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Wednesday, June 19, 2024

Heating your homeBe aware of carbon monoxide risks

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State officials are warning that as the cold weather continues, so do the increased dangers of carbon monoxide poisoning.

These dangers are most commonly associated with alternative heating sources, such as small gasoline engines, stoves, generators, lanterns, gas ranges or by burning charcoal and wood.

Carbon monoxide (referred to sometimes as CO) is an odorless, colorless gas that can cause sudden illness and death if inhaled. State health officials say more than 500 Americans die from unintentional carbon monoxide poisoning each year.

“The most common symptoms of carbon monoxide poisoning are headache, dizziness, weakness, nausea, vomiting, chest pain and confusion,” said Mike Mettler, director of Environmental Health at the Indiana State Department of Health. “High levels of carbon monoxide inhalation can cause loss of consciousness and even death.”

Mettler recommends the following to anyone experiencing symptoms of carbon monoxide poisoning:

Get fresh air immediately.

Open windows and doors for more ventilation, turn off any combustion appliances, and leave the house.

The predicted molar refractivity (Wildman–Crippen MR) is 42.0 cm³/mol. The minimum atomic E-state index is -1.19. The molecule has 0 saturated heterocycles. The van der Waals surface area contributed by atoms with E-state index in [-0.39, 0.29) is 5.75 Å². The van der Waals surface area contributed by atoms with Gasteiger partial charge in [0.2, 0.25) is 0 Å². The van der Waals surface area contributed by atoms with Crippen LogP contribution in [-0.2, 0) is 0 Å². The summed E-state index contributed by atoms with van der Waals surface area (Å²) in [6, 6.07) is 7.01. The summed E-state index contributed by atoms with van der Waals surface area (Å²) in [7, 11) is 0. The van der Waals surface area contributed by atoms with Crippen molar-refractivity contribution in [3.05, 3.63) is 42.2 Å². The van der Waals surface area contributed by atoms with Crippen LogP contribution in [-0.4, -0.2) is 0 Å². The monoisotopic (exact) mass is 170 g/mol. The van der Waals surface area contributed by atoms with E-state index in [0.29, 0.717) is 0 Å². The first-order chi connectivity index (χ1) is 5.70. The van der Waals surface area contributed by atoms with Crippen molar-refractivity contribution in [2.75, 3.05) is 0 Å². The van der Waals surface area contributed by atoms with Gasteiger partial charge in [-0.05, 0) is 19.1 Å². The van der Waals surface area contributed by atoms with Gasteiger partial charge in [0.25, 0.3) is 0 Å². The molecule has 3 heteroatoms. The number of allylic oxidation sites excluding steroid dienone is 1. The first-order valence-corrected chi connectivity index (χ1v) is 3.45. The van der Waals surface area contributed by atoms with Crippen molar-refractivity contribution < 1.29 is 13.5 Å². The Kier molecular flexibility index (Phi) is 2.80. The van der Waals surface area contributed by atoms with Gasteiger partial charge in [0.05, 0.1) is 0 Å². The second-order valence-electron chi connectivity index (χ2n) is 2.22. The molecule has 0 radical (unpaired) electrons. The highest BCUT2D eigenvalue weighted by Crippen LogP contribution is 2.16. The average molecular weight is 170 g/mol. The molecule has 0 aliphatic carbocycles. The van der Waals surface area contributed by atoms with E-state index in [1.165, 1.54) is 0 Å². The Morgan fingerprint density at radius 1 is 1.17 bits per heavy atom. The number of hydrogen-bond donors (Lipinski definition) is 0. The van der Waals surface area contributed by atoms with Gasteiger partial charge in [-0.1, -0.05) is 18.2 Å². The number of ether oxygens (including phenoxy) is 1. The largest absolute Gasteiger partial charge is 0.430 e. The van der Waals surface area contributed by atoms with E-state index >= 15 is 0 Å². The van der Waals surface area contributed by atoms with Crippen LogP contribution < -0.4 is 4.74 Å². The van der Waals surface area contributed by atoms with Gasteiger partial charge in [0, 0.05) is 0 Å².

Call 911.

Before turning your fuel-burning appliance back on, make sure a qualified service technician checks and approves its use.

“All people and animals are at risk for carbon monoxide poisoning,” said Mettler. “Certain groups – unborn babies, infants and people with chronic heart disease, anemia, or respiratory problems – are more susceptible.”

Carbon monoxide from combustion sources can build up in enclosed or semi-enclosed spaces. State health officials recommend every home has a functioning CO alarm. These low-cost alarms can be found at your local hardware store.

In order to prevent carbon monoxide poisoning:

n Never use generators, grills, camp stoves or other gasoline, propane, natural gas or charcoal-burning devices inside a closed space or even outside near an open window. 

n Never allow your car to idle within a closed garage.

n Have at least one working carbon monoxide detector in your home. Check the detector’s batteries twice each year.

n Exercise caution when heating with propane appliances, older wall or floor gas furnaces and fireplaces.

n Place emergency generators outdoors away from windows and doors to prevent fumes from entering the home.

Carbon monoxide should not be confused with carbon dioxide, a colorless, odorless, incombustible gas formed during respiration, combustion and organic decomposition and used in food refrigeration, carbonated beverages, inert atmospheres, fire extinguishers, and aerosols.

For additional information on carbon monoxide dangers, visit www.in.gov/isdh/24337.htm.

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